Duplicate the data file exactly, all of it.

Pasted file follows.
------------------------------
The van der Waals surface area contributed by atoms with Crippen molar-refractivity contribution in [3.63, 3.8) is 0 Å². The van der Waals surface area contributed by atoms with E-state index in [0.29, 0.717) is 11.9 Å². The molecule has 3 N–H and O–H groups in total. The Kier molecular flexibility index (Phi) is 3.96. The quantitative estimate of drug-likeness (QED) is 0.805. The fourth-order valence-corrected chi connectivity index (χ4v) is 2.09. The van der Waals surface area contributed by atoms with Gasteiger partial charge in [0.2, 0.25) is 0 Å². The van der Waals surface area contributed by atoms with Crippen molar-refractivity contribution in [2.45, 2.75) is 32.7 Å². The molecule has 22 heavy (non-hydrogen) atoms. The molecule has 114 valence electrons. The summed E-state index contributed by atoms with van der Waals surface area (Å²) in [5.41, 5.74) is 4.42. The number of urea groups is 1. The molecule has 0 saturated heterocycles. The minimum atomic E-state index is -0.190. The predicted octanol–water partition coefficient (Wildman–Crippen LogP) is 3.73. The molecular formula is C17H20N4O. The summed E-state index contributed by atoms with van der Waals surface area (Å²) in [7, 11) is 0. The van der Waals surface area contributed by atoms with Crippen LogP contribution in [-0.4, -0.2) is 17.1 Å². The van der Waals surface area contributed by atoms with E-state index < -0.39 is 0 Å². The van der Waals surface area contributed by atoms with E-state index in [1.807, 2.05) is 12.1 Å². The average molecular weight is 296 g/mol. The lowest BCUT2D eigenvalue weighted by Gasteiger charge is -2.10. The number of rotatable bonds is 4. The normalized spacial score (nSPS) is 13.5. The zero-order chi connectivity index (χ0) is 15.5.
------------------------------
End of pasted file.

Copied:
The van der Waals surface area contributed by atoms with Crippen molar-refractivity contribution in [3.63, 3.8) is 0 Å². The van der Waals surface area contributed by atoms with E-state index in [0.29, 0.717) is 11.9 Å². The molecule has 3 N–H and O–H groups in total. The Kier molecular flexibility index (Phi) is 3.96. The quantitative estimate of drug-likeness (QED) is 0.805. The fourth-order valence-corrected chi connectivity index (χ4v) is 2.09. The van der Waals surface area contributed by atoms with Gasteiger partial charge in [0.2, 0.25) is 0 Å². The van der Waals surface area contributed by atoms with Crippen molar-refractivity contribution in [2.45, 2.75) is 32.7 Å². The molecule has 22 heavy (non-hydrogen) atoms. The molecule has 114 valence electrons. The summed E-state index contributed by atoms with van der Waals surface area (Å²) in [5.41, 5.74) is 4.42. The number of urea groups is 1. The molecule has 0 saturated heterocycles. The minimum atomic E-state index is -0.190. The predicted octanol–water partition coefficient (Wildman–Crippen LogP) is 3.73. The molecular formula is C17H20N4O. The summed E-state index contributed by atoms with van der Waals surface area (Å²) in [7, 11) is 0. The van der Waals surface area contributed by atoms with Crippen LogP contribution in [-0.4, -0.2) is 17.1 Å². The van der Waals surface area contributed by atoms with E-state index < -0.39 is 0 Å². The van der Waals surface area contributed by atoms with E-state index in [1.807, 2.05) is 12.1 Å². The average molecular weight is 296 g/mol. The lowest BCUT2D eigenvalue weighted by Gasteiger charge is -2.10. The number of rotatable bonds is 4. The normalized spacial score (nSPS) is 13.5. The zero-order chi connectivity index (χ0) is 15.5.